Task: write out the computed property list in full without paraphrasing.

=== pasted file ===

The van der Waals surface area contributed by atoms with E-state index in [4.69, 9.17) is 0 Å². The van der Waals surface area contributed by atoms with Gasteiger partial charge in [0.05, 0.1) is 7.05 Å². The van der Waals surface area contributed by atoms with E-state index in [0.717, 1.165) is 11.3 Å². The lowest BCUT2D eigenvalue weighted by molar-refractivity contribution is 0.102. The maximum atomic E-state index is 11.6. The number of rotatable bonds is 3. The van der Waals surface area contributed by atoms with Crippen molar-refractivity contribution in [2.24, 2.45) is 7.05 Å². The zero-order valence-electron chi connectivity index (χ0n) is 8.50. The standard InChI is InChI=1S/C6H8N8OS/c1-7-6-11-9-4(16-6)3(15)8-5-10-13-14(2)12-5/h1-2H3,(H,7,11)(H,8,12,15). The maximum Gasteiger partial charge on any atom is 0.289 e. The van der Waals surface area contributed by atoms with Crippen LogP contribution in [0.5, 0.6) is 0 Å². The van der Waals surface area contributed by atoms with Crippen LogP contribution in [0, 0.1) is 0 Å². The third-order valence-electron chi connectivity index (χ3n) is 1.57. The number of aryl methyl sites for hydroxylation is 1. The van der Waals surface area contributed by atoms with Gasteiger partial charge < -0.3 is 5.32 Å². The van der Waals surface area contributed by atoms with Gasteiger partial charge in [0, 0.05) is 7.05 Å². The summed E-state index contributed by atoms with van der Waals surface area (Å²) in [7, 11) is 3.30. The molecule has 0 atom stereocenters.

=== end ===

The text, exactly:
The van der Waals surface area contributed by atoms with E-state index in [4.69, 9.17) is 0 Å². The van der Waals surface area contributed by atoms with Gasteiger partial charge in [0.05, 0.1) is 7.05 Å². The van der Waals surface area contributed by atoms with E-state index in [0.717, 1.165) is 11.3 Å². The lowest BCUT2D eigenvalue weighted by molar-refractivity contribution is 0.102. The maximum atomic E-state index is 11.6. The number of rotatable bonds is 3. The van der Waals surface area contributed by atoms with Crippen molar-refractivity contribution in [2.24, 2.45) is 7.05 Å². The zero-order valence-electron chi connectivity index (χ0n) is 8.50. The standard InChI is InChI=1S/C6H8N8OS/c1-7-6-11-9-4(16-6)3(15)8-5-10-13-14(2)12-5/h1-2H3,(H,7,11)(H,8,12,15). The maximum Gasteiger partial charge on any atom is 0.289 e. The van der Waals surface area contributed by atoms with Crippen LogP contribution in [0.5, 0.6) is 0 Å². The van der Waals surface area contributed by atoms with Crippen LogP contribution in [0, 0.1) is 0 Å². The third-order valence-electron chi connectivity index (χ3n) is 1.57. The number of aryl methyl sites for hydroxylation is 1. The van der Waals surface area contributed by atoms with Gasteiger partial charge < -0.3 is 5.32 Å². The van der Waals surface area contributed by atoms with Gasteiger partial charge in [0, 0.05) is 7.05 Å². The summed E-state index contributed by atoms with van der Waals surface area (Å²) in [7, 11) is 3.30. The molecule has 0 atom stereocenters.